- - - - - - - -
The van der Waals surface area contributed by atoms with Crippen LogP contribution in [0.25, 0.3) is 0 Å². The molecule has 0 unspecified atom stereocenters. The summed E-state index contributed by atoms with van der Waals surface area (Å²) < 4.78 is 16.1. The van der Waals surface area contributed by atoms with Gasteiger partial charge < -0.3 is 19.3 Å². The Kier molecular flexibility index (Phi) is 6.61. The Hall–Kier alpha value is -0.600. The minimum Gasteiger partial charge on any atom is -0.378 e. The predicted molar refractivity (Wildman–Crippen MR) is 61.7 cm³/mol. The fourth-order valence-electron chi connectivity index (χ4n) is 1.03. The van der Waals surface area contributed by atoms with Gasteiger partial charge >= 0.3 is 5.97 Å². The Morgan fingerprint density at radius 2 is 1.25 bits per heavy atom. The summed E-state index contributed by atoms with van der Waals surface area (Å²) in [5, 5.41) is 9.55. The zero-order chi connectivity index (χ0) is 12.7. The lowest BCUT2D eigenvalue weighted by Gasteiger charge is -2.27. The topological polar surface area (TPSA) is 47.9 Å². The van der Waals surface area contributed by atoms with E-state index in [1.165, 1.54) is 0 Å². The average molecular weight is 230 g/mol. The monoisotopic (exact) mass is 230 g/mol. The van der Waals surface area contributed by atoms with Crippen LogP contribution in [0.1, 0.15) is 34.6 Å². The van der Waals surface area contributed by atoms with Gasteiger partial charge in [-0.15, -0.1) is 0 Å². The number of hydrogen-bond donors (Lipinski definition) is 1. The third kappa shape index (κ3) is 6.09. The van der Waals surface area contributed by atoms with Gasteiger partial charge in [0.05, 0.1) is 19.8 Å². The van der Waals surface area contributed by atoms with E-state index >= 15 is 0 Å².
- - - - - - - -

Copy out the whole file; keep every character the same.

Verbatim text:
The van der Waals surface area contributed by atoms with Crippen LogP contribution in [0.25, 0.3) is 0 Å². The molecule has 0 unspecified atom stereocenters. The summed E-state index contributed by atoms with van der Waals surface area (Å²) < 4.78 is 16.1. The van der Waals surface area contributed by atoms with Gasteiger partial charge < -0.3 is 19.3 Å². The Kier molecular flexibility index (Phi) is 6.61. The Hall–Kier alpha value is -0.600. The minimum Gasteiger partial charge on any atom is -0.378 e. The predicted molar refractivity (Wildman–Crippen MR) is 61.7 cm³/mol. The fourth-order valence-electron chi connectivity index (χ4n) is 1.03. The van der Waals surface area contributed by atoms with Gasteiger partial charge >= 0.3 is 5.97 Å². The Morgan fingerprint density at radius 2 is 1.25 bits per heavy atom. The summed E-state index contributed by atoms with van der Waals surface area (Å²) in [5, 5.41) is 9.55. The zero-order chi connectivity index (χ0) is 12.7. The lowest BCUT2D eigenvalue weighted by Gasteiger charge is -2.27. The topological polar surface area (TPSA) is 47.9 Å². The van der Waals surface area contributed by atoms with E-state index in [1.165, 1.54) is 0 Å². The average molecular weight is 230 g/mol. The monoisotopic (exact) mass is 230 g/mol. The van der Waals surface area contributed by atoms with Crippen LogP contribution in [0.1, 0.15) is 34.6 Å². The van der Waals surface area contributed by atoms with Gasteiger partial charge in [-0.15, -0.1) is 0 Å². The number of hydrogen-bond donors (Lipinski definition) is 1. The third kappa shape index (κ3) is 6.09. The van der Waals surface area contributed by atoms with Gasteiger partial charge in [0.05, 0.1) is 19.8 Å². The van der Waals surface area contributed by atoms with E-state index >= 15 is 0 Å².